Do you have a plan to manage incapacitation? It’s a risk that could be reality for many retirees. Incapacitation is the inability to make or communicate your own decisions. It’s often caused by cognitive disorders like Alzheimer’s, but people also become incapacitated because of strokes, cancer or other conditions.
Incapacitation may not seem like a high planning priority, but it’s too important to ignore. If you don’t have a plan, your family could face legal and financial challenges during your incapacitation. You may have people making decisions on your behalf whose wishes don’t necessarily align with your own.
Below are a few different costs and consequences that can come from incapacitation if you don’t have a plan in place. Incapacitation may not be a likely scenario, but it is possible, especially if you’re entering retirement. Now may be the time to develop a strategy.
One of the biggest challenges of incapacitations is that it limits your ability to manage your finances. The bills don’t stop just because you’re struggling with medical problems. If you’re married, your spouse will likely be able to handle bill payments, investment management and more. However, he or she could have trouble with accounts that are only in your name.
If you’re not married, there could be more complicated issues. A grown child or other family member may need to manage your bills and income. You may not want that person delving into your financial affairs. It’s also possible that the person may be someone who doesn’t have your best interests at heart.
You can minimize these risks in a number of ways. One is to utilize joint accounts whenever possible, especially if you’re married. At a minimum, keep your spouse informed about your various accounts, bills and income sources.
You also could put certain assets in a living trust. You’d name yourself as trustee and another person as successor trustee. If you ever become incapacitated, your successor trustee takes over management of the trust assets.
There could also be legal ramifications to your incapacitation. Even if you’re covered by health insurance, many insurers may not agree to coverage for certain procedures without consent from the primary party. Obviously, if you’re incapacitated, you can’t provide consent or guidance.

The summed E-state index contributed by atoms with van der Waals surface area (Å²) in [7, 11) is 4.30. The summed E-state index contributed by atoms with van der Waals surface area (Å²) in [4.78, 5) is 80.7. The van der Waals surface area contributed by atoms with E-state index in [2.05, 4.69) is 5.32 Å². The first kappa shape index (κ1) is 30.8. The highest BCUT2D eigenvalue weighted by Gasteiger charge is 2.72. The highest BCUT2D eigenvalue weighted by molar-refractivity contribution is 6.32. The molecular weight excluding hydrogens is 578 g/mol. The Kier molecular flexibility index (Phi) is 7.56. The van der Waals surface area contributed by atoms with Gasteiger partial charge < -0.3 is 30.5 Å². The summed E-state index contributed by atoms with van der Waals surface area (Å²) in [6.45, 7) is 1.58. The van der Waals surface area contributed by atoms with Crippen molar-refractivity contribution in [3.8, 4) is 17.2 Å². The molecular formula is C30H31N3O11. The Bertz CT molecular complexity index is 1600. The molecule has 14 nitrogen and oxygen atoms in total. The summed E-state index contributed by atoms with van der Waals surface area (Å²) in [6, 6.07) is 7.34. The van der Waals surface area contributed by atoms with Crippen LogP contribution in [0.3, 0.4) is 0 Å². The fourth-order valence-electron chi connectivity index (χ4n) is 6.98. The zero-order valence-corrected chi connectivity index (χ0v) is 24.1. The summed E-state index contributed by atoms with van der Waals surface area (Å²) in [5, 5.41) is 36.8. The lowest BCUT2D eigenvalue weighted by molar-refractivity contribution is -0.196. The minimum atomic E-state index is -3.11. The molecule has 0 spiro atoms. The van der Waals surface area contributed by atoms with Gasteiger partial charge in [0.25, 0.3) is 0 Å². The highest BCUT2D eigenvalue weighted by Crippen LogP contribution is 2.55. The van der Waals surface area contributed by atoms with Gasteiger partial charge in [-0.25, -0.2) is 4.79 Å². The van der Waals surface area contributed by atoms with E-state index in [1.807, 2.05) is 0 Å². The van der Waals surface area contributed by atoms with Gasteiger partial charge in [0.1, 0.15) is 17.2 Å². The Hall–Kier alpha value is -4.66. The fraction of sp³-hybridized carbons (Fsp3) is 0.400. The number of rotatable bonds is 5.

In that case, the insurer may wish for someone to become your guardian or power of attorney. That usually requires legal documents, court hearings and more. It can be especially complex if your family can’t agree on who should fill that role.
Again, you can eliminate this confusion with a little advanced planning. A power of attorney is a document that designates another individual as your decision-maker in the event you become incapacitated. That way you know who is making decisions on your behalf, and you can communicate your wishes to that person.
The personal impact of incapacitation is often the most significant cost for families. Your health issues could create an emotional and traumatic period for your family. They could be struggling with logistical challenges, health care costs, and stress about your wellbeing.
It’s possible that your family members may not agree on the best course of treatment or how your finances should be managed. Multiple people may feel that they should be in charge. Because the issue is already emotional, it’s not difficult for these conflicts to become heated.
Probably the last thing you want is for your loved ones to fight or argue because of your health issues. Incapacitation planning can minimize this risk and provide clear instructions to your loved ones. That way they can spend less time arguing about decisions and more time supporting you and one another.
Ready to develop your incapacitation plan? Let’s talk about it. Contact us today at Heritage Financial North. We can help you analyze your needs and develop a strategy. Let’s connect soon and start the conversation.
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